I don’t know if I would recommend the way that I do this, but I’m very blessed that I’ve gotten to do this. My schedule is very, very hectic. I work, I volunteer and I go to school, so that doesn’t leave a lot of time for field trips or a lot of time for going out either, and my schedule can change really fast. I would definitely say to try to just do two, don’t try to do three. So my advice would be don’t put too much on your plate.
The Inside Scoop
The school is a very active house, so there’s always something to get into. I think that living there has let me see a lot. As a student, you might see people in your class, and then you leave. But as a volunteer, you get to see the whole arching process.
As a student, you have days when you’re like, I’m not sure how this is going. But being there to be able to see how many different levels there are, two things happen: The first thing is that you see people that know a little less Spanish than you.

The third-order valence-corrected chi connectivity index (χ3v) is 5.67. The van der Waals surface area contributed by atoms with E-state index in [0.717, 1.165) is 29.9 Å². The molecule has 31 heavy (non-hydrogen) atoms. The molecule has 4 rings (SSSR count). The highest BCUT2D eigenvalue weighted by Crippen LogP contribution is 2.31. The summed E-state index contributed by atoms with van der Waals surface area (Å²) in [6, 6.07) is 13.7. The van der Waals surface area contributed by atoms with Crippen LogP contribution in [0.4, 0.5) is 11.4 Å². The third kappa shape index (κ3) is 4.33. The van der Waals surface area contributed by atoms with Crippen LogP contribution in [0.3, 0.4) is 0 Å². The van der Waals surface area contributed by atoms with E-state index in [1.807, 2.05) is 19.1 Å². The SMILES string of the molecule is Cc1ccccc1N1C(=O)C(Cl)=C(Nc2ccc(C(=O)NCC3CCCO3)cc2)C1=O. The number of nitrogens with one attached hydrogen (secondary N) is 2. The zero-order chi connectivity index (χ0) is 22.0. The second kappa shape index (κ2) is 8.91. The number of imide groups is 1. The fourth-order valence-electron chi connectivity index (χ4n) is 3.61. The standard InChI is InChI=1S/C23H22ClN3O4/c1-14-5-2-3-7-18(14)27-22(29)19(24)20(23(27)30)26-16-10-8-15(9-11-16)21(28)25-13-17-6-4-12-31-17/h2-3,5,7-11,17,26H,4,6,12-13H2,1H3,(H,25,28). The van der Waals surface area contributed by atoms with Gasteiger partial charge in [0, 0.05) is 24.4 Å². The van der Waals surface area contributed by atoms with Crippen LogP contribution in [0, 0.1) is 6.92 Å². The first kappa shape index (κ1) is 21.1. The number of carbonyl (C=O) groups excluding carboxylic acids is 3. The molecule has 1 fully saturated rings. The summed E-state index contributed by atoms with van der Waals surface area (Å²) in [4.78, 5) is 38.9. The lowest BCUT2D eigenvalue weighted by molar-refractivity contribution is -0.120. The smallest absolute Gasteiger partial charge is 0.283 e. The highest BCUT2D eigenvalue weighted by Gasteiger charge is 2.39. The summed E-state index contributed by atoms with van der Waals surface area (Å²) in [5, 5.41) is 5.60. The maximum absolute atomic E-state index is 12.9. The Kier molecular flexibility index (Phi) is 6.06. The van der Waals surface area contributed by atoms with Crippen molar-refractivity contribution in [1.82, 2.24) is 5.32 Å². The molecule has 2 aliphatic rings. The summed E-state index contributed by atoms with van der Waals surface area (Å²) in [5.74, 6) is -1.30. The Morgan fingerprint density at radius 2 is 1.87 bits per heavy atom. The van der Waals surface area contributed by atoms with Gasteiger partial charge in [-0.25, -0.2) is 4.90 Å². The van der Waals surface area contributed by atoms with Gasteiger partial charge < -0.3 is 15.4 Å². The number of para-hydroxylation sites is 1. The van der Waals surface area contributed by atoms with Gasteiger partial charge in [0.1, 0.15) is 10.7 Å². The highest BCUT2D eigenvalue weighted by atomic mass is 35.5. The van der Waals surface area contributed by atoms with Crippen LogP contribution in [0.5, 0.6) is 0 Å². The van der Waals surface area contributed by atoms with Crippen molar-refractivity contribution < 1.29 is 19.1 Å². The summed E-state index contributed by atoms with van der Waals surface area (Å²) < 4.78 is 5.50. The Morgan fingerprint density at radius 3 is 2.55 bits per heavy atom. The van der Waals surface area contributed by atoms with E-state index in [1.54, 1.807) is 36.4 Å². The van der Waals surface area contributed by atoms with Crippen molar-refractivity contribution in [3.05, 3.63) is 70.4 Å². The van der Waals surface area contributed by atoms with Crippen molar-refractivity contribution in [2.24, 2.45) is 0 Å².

Then you can remember ‘Wow, so I do know a lot more than I did at a previous time.’ So that’s comforting. I’m not completely failing. I have made some progress. So that’s very good. And then you also have moments where you meet people who still know a lot more than you, so you’re like, ‘Okay, so I still have more to learn.’
As a volunteer, my job is to help people see what they would get from the school. Not just the classes that are offered, but after you leave the school, what you can expect to know.
I do video interviews. They do all of their answers in Spanish [in the interview]. So someone could look at that and say by the end of basic, I should know how to do the same thing. I do that for all four levels.”